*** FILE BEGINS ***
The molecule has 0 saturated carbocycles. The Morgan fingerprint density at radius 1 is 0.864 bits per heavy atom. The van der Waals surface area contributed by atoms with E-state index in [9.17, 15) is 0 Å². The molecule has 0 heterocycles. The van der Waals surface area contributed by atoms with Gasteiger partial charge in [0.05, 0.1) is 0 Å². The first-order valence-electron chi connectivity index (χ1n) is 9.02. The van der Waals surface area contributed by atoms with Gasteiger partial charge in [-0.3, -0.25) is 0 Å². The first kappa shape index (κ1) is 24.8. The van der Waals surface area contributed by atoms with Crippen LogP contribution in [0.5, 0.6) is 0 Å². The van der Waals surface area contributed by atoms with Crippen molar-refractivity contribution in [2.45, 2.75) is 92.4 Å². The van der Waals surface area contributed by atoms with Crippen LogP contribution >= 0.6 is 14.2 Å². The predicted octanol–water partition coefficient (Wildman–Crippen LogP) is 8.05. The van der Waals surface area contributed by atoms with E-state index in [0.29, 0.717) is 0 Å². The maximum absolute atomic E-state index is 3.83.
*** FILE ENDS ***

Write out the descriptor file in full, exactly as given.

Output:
The molecule has 0 saturated carbocycles. The Morgan fingerprint density at radius 1 is 0.864 bits per heavy atom. The van der Waals surface area contributed by atoms with E-state index in [9.17, 15) is 0 Å². The molecule has 0 heterocycles. The van der Waals surface area contributed by atoms with Gasteiger partial charge in [0.05, 0.1) is 0 Å². The first-order valence-electron chi connectivity index (χ1n) is 9.02. The van der Waals surface area contributed by atoms with Gasteiger partial charge in [-0.3, -0.25) is 0 Å². The first kappa shape index (κ1) is 24.8. The van der Waals surface area contributed by atoms with Crippen LogP contribution in [0.5, 0.6) is 0 Å². The van der Waals surface area contributed by atoms with Crippen molar-refractivity contribution in [2.45, 2.75) is 92.4 Å². The van der Waals surface area contributed by atoms with Crippen LogP contribution >= 0.6 is 14.2 Å². The predicted octanol–water partition coefficient (Wildman–Crippen LogP) is 8.05. The van der Waals surface area contributed by atoms with E-state index in [0.29, 0.717) is 0 Å². The maximum absolute atomic E-state index is 3.83.